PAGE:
The value of life lies not in the length of days, but in the use we make of them…
Whether you find satisfaction in life depends not on your tale of years, but on your will.
— Michel de Montaigne (1533-1592)
Perhaps you’ve seen the sign to la Tour de Michel de Montaigne enroute to or from the Bordeaux airport. If so, like me, you may have have been in too much of a rush to take the time to visit. I timed a recent airport pickup to include a couple of extra hours and hung a right off of D936 in Lamothe-Montravel, a few kilometers before Castillon-La-Bataille.
Michel de Montaigne was a renown humanist author and philosopher of the 16th century. His writings, according to a biography on the Université Bordeaux Montaigne website, remain relevant, possessing contemporary messages of “the qualities and faults of humans.”
His most famous work is Les Essais. He also kept a detailed journal of his travels to Germany, Austria, Switzerland and Italy, which was stowed away in a trunk and not discovered until nearly two centuries after his death.
This trunk, along with other momentos of Montaigne’s life, can be seen at la Tour de Michel de Montaigne. The tower is where Montaigne did much of his writing and where he died in 1592. It is just across a large courtyard from the château, where distant relatives of Montaigne now live. (The château is not open to the public.) Before or after a guided visit, guests can walk through the gardens and admire a panoramic view across la valée de la Lidoire.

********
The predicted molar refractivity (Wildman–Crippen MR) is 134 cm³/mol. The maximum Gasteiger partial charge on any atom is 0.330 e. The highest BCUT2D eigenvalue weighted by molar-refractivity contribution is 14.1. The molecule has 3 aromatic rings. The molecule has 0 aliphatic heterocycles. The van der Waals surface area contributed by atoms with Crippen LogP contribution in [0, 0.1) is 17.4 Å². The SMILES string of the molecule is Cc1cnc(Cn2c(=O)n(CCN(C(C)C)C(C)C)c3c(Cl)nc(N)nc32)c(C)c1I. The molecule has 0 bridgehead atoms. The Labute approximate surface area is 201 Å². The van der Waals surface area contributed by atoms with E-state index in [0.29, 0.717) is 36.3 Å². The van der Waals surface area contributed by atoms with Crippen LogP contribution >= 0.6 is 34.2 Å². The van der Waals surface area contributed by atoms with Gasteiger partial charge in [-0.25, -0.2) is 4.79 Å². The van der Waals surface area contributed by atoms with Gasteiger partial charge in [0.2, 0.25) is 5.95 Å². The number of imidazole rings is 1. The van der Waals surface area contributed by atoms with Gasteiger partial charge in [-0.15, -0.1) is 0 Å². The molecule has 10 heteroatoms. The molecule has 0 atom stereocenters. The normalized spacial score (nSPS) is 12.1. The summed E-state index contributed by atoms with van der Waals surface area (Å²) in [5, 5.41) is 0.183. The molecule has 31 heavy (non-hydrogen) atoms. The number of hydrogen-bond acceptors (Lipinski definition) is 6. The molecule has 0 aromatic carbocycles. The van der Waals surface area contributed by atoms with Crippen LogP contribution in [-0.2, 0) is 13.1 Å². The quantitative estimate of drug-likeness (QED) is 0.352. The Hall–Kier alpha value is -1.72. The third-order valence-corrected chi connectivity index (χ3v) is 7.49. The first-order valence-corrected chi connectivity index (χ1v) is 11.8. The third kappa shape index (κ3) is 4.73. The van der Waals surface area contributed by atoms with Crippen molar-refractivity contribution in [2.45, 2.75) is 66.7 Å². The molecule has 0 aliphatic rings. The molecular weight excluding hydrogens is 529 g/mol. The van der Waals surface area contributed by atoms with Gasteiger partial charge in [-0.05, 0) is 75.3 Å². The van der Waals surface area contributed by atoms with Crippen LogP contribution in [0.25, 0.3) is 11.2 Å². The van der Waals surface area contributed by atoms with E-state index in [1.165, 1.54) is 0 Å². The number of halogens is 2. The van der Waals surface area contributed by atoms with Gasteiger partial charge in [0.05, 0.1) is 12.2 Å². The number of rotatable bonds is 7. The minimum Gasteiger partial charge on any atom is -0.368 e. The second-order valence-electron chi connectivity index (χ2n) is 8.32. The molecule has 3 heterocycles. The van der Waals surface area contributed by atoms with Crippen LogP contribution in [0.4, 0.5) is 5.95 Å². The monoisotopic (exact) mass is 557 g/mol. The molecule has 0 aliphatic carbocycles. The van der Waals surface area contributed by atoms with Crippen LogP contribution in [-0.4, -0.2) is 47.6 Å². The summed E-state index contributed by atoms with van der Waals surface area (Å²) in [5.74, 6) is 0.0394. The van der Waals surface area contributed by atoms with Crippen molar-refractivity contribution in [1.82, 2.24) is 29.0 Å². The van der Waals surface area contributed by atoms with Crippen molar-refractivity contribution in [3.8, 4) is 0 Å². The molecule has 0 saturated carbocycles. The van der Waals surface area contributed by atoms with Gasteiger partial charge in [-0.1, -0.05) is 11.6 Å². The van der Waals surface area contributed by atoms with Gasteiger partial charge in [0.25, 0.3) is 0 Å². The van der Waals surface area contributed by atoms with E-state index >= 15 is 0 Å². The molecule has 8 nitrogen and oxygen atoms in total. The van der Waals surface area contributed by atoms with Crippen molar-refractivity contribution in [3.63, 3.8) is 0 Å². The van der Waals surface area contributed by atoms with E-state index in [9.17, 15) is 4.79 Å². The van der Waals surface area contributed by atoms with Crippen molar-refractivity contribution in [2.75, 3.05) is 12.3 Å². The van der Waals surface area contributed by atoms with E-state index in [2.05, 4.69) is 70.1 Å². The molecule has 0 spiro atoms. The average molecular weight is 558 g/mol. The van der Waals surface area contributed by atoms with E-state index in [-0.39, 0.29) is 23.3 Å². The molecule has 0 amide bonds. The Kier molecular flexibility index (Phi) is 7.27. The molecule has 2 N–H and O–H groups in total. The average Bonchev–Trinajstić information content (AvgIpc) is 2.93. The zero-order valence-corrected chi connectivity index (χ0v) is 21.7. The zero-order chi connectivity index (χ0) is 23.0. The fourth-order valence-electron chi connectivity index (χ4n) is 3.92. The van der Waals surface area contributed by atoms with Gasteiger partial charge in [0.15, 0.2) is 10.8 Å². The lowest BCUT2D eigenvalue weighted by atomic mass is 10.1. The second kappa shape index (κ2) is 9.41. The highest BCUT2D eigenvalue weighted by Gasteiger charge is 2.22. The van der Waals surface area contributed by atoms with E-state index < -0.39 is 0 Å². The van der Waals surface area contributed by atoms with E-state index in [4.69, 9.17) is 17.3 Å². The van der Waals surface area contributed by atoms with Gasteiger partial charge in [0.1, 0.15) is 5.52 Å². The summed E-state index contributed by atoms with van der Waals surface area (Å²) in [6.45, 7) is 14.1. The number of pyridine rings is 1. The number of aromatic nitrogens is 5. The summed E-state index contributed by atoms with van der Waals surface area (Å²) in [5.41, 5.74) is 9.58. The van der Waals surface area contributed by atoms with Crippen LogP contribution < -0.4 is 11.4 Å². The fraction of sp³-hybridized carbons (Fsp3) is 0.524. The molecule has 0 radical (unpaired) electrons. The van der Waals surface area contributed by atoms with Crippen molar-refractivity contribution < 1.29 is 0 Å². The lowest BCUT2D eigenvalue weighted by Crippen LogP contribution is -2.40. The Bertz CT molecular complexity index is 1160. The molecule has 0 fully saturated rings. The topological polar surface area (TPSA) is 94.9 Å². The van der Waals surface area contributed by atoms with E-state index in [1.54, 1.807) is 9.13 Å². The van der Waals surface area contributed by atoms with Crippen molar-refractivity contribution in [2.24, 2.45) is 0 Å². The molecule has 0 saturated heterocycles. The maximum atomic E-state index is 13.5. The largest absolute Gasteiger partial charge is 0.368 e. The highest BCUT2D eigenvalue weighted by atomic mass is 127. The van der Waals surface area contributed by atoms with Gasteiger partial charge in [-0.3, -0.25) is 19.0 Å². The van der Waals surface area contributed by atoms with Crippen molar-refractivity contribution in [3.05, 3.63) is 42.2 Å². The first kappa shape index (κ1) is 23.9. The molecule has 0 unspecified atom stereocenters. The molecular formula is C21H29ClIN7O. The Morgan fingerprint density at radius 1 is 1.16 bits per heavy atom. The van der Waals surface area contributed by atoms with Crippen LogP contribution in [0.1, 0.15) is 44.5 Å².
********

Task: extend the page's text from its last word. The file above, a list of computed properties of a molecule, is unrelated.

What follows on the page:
I am the only English-speaker in the group, but I have little trouble understanding our guide, a British university student, who has provided me with a written translation. We start our visit in la barbacarne, a fortified area with two doors, designed to trap unwanted visitors so they could not get inside the grounds or escape.
From here we enter the writer’s private chapel. Montaigne lived during the Wars of Religion, and he was a Catholic in Protestant territory. In his last years, Montaigne was confined to his bedroom in the tower due to ill health. In order to be able to hear mass from his bed, he had an accoustic channel installed between the chapel au-dessous and his bed chamber au-dessus.
We proceed up the tower’s narrow winding staircase to Montaigne’s library. Here, at the time surrounded by thousands of books, Montaigne did most of his writing. Greek and Latin writings are engraved in the ceiling beams and Montaigne would gaze up to ponder them. There was no glass in these windows, so he spent colder days in an adjacent, much smaller chamber, which contains remnants of the room’s original murals.
In addition to being one of France’s most important writers and thinkers, Montaigne also had an impressive career in public service including 15 years in the Parliament of Bordeaux and four years as the city’s mayor.
Tour de Michel de Montaigne is open February through December. Visit chateau-montigne.com for days, hours, tarifs and directions.
For hundreds of Montaigne quotations, visit goodreads.com.